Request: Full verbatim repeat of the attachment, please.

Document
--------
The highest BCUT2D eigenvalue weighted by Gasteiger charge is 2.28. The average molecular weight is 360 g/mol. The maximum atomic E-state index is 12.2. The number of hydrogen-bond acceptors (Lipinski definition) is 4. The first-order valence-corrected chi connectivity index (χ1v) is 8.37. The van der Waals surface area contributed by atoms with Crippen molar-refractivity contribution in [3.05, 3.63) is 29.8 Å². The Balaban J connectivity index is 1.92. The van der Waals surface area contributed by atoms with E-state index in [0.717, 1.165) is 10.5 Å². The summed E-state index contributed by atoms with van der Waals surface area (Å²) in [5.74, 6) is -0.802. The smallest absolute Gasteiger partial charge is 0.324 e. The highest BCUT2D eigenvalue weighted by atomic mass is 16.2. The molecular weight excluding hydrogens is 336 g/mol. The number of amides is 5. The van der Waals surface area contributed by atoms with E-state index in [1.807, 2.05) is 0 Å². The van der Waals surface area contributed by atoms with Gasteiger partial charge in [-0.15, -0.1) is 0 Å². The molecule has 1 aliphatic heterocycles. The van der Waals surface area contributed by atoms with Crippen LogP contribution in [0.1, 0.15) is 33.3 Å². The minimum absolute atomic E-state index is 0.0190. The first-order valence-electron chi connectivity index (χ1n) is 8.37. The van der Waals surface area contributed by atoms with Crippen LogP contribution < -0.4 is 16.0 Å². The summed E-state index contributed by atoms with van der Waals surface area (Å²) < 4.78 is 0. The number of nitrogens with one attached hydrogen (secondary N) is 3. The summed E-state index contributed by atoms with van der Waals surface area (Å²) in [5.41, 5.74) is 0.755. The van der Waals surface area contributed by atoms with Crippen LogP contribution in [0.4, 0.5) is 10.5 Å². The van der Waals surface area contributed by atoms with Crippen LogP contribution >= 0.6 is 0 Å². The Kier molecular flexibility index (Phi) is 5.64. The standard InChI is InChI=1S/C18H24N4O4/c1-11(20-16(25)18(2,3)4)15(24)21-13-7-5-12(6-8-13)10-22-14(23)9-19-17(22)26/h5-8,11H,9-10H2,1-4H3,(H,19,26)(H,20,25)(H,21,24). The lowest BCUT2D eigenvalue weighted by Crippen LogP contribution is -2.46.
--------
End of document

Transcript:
The highest BCUT2D eigenvalue weighted by Gasteiger charge is 2.28. The average molecular weight is 360 g/mol. The maximum atomic E-state index is 12.2. The number of hydrogen-bond acceptors (Lipinski definition) is 4. The first-order valence-corrected chi connectivity index (χ1v) is 8.37. The van der Waals surface area contributed by atoms with Crippen molar-refractivity contribution in [3.05, 3.63) is 29.8 Å². The Balaban J connectivity index is 1.92. The van der Waals surface area contributed by atoms with E-state index in [0.717, 1.165) is 10.5 Å². The summed E-state index contributed by atoms with van der Waals surface area (Å²) in [5.74, 6) is -0.802. The smallest absolute Gasteiger partial charge is 0.324 e. The highest BCUT2D eigenvalue weighted by atomic mass is 16.2. The molecular weight excluding hydrogens is 336 g/mol. The number of amides is 5. The van der Waals surface area contributed by atoms with E-state index in [1.807, 2.05) is 0 Å². The van der Waals surface area contributed by atoms with Gasteiger partial charge in [-0.15, -0.1) is 0 Å². The molecule has 1 aliphatic heterocycles. The van der Waals surface area contributed by atoms with Crippen LogP contribution in [0.1, 0.15) is 33.3 Å². The minimum absolute atomic E-state index is 0.0190. The first-order valence-electron chi connectivity index (χ1n) is 8.37. The van der Waals surface area contributed by atoms with Crippen LogP contribution < -0.4 is 16.0 Å². The summed E-state index contributed by atoms with van der Waals surface area (Å²) < 4.78 is 0. The number of nitrogens with one attached hydrogen (secondary N) is 3. The summed E-state index contributed by atoms with van der Waals surface area (Å²) in [5.41, 5.74) is 0.755. The van der Waals surface area contributed by atoms with Crippen LogP contribution in [0.4, 0.5) is 10.5 Å². The van der Waals surface area contributed by atoms with Crippen LogP contribution >= 0.6 is 0 Å². The Kier molecular flexibility index (Phi) is 5.64. The standard InChI is InChI=1S/C18H24N4O4/c1-11(20-16(25)18(2,3)4)15(24)21-13-7-5-12(6-8-13)10-22-14(23)9-19-17(22)26/h5-8,11H,9-10H2,1-4H3,(H,19,26)(H,20,25)(H,21,24). The lowest BCUT2D eigenvalue weighted by Crippen LogP contribution is -2.46.